Two hundred and fifty years ago, thousands of Americans died in the attempt to rid themselves of the tyranny of the English king. Ninety years later, we experienced far worse carnage as the issue of slavery tore our country apart. And a mere eighty years ago, millions of Americans gave their lives or their health and well-being to defeat the wave of fascism that was overwhelming Europe and Asia.

Until recently, most of us believed that couldn’t happen here, but you’d have to be comatose not to notice that we were wrong. Until this year, I believed that the theocracy described by Margaret Atwood in her novel A Handmaid’s Tale, in which women are reduced to virtual slaves with no rights at all, was not only fiction, but ridiculous. To my horror, I’ve changed my mind. If we don’t wake up and think for ourselves, and rid ourselves of legislators and Congress men and women who have lost sight of what America was intended to be, Atwood’s Gilead could well be our future.

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A Tale of Two Presidents

Alan Zendell, June 30, 2022

This is about two men. One has dedicated his life to serving his country. The other has dedicated his life to serving himself. If they hadn’t both been presidents of the United States, we probably wouldn’t have noticed and it wouldn’t matter. But given their responsibilities to defend our Constitution, the people they swore to govern, and the half of the world that looks to us for leadership, it matters very much.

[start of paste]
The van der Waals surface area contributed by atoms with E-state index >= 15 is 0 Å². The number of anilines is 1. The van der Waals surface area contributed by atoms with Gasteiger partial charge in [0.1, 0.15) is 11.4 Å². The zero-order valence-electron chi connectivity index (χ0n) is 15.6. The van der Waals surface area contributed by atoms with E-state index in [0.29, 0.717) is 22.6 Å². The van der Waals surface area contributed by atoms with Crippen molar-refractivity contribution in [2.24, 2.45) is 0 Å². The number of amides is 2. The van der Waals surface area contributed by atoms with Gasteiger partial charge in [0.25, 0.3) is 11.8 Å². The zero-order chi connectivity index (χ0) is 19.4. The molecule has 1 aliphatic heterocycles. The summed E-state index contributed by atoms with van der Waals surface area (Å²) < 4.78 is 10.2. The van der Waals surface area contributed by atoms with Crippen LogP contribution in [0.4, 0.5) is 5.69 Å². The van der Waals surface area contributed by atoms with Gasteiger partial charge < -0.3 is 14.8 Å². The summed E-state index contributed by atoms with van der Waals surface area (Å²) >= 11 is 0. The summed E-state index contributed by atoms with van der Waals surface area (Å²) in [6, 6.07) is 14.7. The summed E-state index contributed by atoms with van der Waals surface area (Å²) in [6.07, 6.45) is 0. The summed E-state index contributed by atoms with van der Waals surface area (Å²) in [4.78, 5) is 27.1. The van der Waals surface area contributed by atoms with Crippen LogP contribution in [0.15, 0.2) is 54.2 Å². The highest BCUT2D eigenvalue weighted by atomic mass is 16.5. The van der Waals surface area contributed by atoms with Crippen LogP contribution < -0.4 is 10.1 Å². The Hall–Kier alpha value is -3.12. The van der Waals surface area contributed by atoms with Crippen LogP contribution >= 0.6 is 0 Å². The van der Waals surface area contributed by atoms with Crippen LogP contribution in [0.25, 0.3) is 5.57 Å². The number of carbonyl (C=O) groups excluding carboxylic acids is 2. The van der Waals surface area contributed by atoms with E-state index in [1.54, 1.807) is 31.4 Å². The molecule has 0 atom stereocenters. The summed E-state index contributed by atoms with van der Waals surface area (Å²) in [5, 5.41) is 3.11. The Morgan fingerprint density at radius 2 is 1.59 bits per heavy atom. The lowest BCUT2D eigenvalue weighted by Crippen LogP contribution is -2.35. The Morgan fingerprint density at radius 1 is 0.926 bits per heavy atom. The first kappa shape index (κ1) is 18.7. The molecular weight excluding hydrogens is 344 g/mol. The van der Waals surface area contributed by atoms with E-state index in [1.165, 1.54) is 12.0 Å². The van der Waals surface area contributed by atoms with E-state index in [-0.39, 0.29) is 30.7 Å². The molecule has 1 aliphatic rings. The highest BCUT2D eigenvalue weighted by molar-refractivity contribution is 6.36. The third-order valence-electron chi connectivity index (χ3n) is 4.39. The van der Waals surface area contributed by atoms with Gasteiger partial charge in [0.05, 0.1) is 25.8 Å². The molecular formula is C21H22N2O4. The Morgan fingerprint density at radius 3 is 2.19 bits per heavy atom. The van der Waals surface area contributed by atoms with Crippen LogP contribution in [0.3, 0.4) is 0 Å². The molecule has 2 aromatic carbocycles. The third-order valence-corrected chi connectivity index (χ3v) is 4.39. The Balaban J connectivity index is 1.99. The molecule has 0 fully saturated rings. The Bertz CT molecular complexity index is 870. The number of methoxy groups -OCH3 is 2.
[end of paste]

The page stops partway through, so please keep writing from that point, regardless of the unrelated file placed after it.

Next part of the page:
Joseph Robinette Biden is a good man. He’s imperfect, like the rest of us, but he wears who he is proudly, with no need to pretend to be anything else, despite the fact that not hiding his flaws exposes him to charges of weakness. Weak he is not, though at 79 (he’s six months older than I am, so I understand) he doesn’t possess the energy or vitality he once had. He has lived through traumas that are unimaginable to most of us, but because of his faith and values, his problems never made him less of a man. Even in the toxic political atmosphere of today, some of his most bitter opponents, people like Mitch McConnell and Lindsey Graham, respect him and consider him a friend. People who underestimate his strength and dedication do so at their peril.

Donald John Trump is a greed- and power-driven narcissist. I know no one, even among his supporters who would describe him as a good man. Most people who have done business with him, worked for him, or loaned him money will never do so again. The list of people he has libeled, stabbed in the back, or bankrupted because they got in his way grows every day. He believes he is exempt from laws, rules, and every standard of conduct, ethics, and decent behavior. All his life, he has demonstrated that he will stop at nothing to get what he wants, no matter who he hurts or what he destroys.

When I want to be sure I’ve sized someone up properly, my gut tells me to study the people who choose him or her as a life partner. Look at who Trump’s wives were; then look at Jill Biden.